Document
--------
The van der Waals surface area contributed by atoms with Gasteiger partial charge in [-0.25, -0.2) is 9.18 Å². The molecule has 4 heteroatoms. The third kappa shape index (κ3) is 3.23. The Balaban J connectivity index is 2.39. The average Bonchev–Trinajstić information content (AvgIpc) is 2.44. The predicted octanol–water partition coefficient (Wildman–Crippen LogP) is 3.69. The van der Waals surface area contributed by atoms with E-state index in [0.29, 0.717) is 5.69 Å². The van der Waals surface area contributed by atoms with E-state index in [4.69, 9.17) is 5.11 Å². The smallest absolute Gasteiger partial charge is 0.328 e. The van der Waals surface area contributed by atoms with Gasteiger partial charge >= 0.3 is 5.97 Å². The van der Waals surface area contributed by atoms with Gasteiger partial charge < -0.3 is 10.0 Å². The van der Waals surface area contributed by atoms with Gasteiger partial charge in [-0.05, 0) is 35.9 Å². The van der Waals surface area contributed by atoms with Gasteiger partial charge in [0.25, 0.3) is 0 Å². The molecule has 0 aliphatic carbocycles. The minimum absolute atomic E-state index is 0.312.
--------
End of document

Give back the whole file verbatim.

The van der Waals surface area contributed by atoms with Gasteiger partial charge in [-0.25, -0.2) is 9.18 Å². The molecule has 4 heteroatoms. The third kappa shape index (κ3) is 3.23. The Balaban J connectivity index is 2.39. The average Bonchev–Trinajstić information content (AvgIpc) is 2.44. The predicted octanol–water partition coefficient (Wildman–Crippen LogP) is 3.69. The van der Waals surface area contributed by atoms with E-state index in [0.29, 0.717) is 5.69 Å². The van der Waals surface area contributed by atoms with E-state index in [4.69, 9.17) is 5.11 Å². The smallest absolute Gasteiger partial charge is 0.328 e. The van der Waals surface area contributed by atoms with Gasteiger partial charge >= 0.3 is 5.97 Å². The van der Waals surface area contributed by atoms with Gasteiger partial charge < -0.3 is 10.0 Å². The van der Waals surface area contributed by atoms with Gasteiger partial charge in [-0.05, 0) is 35.9 Å². The van der Waals surface area contributed by atoms with Gasteiger partial charge in [0.25, 0.3) is 0 Å². The molecule has 0 aliphatic carbocycles. The minimum absolute atomic E-state index is 0.312.